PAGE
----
Delve into the world of the unorthodox burial in seventeenth-century England, including mass interments in times of disease, the burial of suicides, and the unconventional laying to rest of English Catholics.
Death was a constant presence in the lives of the rich and poor alike in seventeenth-century England, being much more visible in everyday existence than it is today. It is a highly important and surprisingly captivating part of the epic story of England during the turbulent years of the 1600s. This book guides readers through the subject using a chronological approach, as would have been experienced by those living in the country at the time, beginning with the myriad causes of death, including disease, war, and capital punishment, and finishing with an exploration of posthumous commemoration. Although contemporaries of the seventeenth century did not fully realize it, when it came to the confrontation of mortality they were living in wildly changing times.
Thanks to Rosie Crofts at Pen & Sword for sending me a copy of this book. It is one of many that I am working my way through.
This book covers the ways people died, how they were buried and how they were remembered in 17th century England. It’s a very specific subject, and it’s rather fun to read about a single subject sometimes. Sometimes I like learning about specific subjects as well as wider ranging books. This one was fascinating.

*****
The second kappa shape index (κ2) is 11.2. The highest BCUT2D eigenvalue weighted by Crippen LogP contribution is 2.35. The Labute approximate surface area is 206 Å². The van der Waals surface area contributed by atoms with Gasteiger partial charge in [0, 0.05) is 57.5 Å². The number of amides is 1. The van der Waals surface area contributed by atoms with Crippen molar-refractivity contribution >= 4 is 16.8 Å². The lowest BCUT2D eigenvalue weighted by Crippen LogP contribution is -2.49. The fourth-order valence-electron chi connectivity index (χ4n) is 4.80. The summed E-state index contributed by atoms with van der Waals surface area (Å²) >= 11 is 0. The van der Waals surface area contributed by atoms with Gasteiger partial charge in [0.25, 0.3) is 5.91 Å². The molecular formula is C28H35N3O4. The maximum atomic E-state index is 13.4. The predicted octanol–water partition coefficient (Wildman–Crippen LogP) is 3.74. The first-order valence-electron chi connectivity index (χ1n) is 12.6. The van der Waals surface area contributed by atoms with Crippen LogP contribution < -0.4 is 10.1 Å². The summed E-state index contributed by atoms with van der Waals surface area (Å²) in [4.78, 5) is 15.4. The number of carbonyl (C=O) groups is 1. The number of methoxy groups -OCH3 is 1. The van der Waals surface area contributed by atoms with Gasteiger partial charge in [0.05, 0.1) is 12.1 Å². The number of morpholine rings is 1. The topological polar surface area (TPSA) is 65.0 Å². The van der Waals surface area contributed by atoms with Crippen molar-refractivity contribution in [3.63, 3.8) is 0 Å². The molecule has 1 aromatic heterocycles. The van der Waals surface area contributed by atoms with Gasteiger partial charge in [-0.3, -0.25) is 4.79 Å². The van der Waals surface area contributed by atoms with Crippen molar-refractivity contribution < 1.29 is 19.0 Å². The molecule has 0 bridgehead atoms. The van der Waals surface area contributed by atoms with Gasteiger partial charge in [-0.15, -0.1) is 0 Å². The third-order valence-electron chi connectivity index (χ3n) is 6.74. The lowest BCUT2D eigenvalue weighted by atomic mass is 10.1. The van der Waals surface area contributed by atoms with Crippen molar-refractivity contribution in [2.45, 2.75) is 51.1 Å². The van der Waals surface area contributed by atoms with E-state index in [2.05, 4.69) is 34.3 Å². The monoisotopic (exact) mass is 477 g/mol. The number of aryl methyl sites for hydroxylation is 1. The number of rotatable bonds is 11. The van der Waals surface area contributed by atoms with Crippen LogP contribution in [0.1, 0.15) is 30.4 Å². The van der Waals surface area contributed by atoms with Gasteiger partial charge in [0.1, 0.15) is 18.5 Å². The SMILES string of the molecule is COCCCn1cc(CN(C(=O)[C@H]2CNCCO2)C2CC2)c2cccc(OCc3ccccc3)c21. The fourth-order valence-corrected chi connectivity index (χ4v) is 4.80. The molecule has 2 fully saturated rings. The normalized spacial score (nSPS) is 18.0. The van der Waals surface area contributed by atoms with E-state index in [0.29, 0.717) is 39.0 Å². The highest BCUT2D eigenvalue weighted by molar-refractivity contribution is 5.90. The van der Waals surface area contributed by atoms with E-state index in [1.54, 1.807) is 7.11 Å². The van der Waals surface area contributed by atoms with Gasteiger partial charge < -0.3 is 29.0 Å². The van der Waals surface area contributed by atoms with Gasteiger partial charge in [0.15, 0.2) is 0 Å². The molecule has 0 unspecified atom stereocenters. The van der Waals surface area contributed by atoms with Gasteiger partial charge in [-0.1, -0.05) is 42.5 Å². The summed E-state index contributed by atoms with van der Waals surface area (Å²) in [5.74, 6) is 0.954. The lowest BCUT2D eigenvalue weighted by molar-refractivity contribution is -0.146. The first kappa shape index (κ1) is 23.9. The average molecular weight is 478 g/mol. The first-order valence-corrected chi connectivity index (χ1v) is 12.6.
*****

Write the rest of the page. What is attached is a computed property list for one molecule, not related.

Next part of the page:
Humans have a habit of thinking that how things are now are how things have always been. In life and death. But that’s not always true. And this is one of those ways in which things are the same and different. People still die, are disposed of and are remembered, and most are buried in consecrated ground.
People don’t die from the plague anymore, and rarely die in war, Catholics don’t get buried in ditches and people who complete suicide aren’t buried at cross-roads with a stake through the heart. We don’t hang criminals either.
Which is nice.
This book covers the various ways people died, how they acted on the deathbed, funerals, unusual burials and how people remembered the dead. It has some interesting photographs and extracts from primary documents, to illustrate the descriptions.
I found the writing easy to read. I read a large chunk in one sitting and then had to finish the last chapter some weeks later due to other commitments. I could pick up the thread fairly easily and get back right into the book.
If you want to read a different perspective on the turbulent years of the 17th century, and you’re interested in death, I recommend this book.
For my friend Nicky: There are some good tips on ancient gravestones you could follow up for photographing.